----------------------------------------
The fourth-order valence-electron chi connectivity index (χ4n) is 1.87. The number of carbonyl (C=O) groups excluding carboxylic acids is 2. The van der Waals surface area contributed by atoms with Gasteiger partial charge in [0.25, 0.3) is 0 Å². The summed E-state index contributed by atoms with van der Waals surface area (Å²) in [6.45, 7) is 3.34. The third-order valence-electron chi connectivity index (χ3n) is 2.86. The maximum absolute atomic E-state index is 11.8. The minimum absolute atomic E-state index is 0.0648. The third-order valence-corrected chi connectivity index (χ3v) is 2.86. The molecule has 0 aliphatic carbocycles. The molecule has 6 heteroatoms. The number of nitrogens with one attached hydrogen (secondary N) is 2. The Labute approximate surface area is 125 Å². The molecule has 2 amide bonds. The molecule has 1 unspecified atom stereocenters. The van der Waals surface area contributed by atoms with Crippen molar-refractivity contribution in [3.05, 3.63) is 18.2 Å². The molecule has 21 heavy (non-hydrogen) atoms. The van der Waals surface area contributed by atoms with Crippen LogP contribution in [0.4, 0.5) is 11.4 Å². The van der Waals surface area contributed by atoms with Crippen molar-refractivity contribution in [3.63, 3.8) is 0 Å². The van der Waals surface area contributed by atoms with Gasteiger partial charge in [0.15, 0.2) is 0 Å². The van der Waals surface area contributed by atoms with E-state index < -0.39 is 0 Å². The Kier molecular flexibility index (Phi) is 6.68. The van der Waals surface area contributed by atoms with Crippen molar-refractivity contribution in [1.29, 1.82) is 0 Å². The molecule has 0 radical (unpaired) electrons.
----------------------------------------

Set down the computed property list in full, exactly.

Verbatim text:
The fourth-order valence-electron chi connectivity index (χ4n) is 1.87. The number of carbonyl (C=O) groups excluding carboxylic acids is 2. The van der Waals surface area contributed by atoms with Gasteiger partial charge in [0.25, 0.3) is 0 Å². The summed E-state index contributed by atoms with van der Waals surface area (Å²) in [6.45, 7) is 3.34. The third-order valence-electron chi connectivity index (χ3n) is 2.86. The maximum absolute atomic E-state index is 11.8. The minimum absolute atomic E-state index is 0.0648. The third-order valence-corrected chi connectivity index (χ3v) is 2.86. The molecule has 0 aliphatic carbocycles. The molecule has 6 heteroatoms. The number of nitrogens with one attached hydrogen (secondary N) is 2. The Labute approximate surface area is 125 Å². The molecule has 2 amide bonds. The molecule has 1 unspecified atom stereocenters. The van der Waals surface area contributed by atoms with Crippen molar-refractivity contribution in [3.05, 3.63) is 18.2 Å². The molecule has 21 heavy (non-hydrogen) atoms. The van der Waals surface area contributed by atoms with Crippen LogP contribution in [0.4, 0.5) is 11.4 Å². The van der Waals surface area contributed by atoms with Crippen molar-refractivity contribution in [3.63, 3.8) is 0 Å². The van der Waals surface area contributed by atoms with Gasteiger partial charge in [0.15, 0.2) is 0 Å². The van der Waals surface area contributed by atoms with E-state index < -0.39 is 0 Å². The Kier molecular flexibility index (Phi) is 6.68. The van der Waals surface area contributed by atoms with Crippen molar-refractivity contribution in [1.29, 1.82) is 0 Å². The molecule has 0 radical (unpaired) electrons.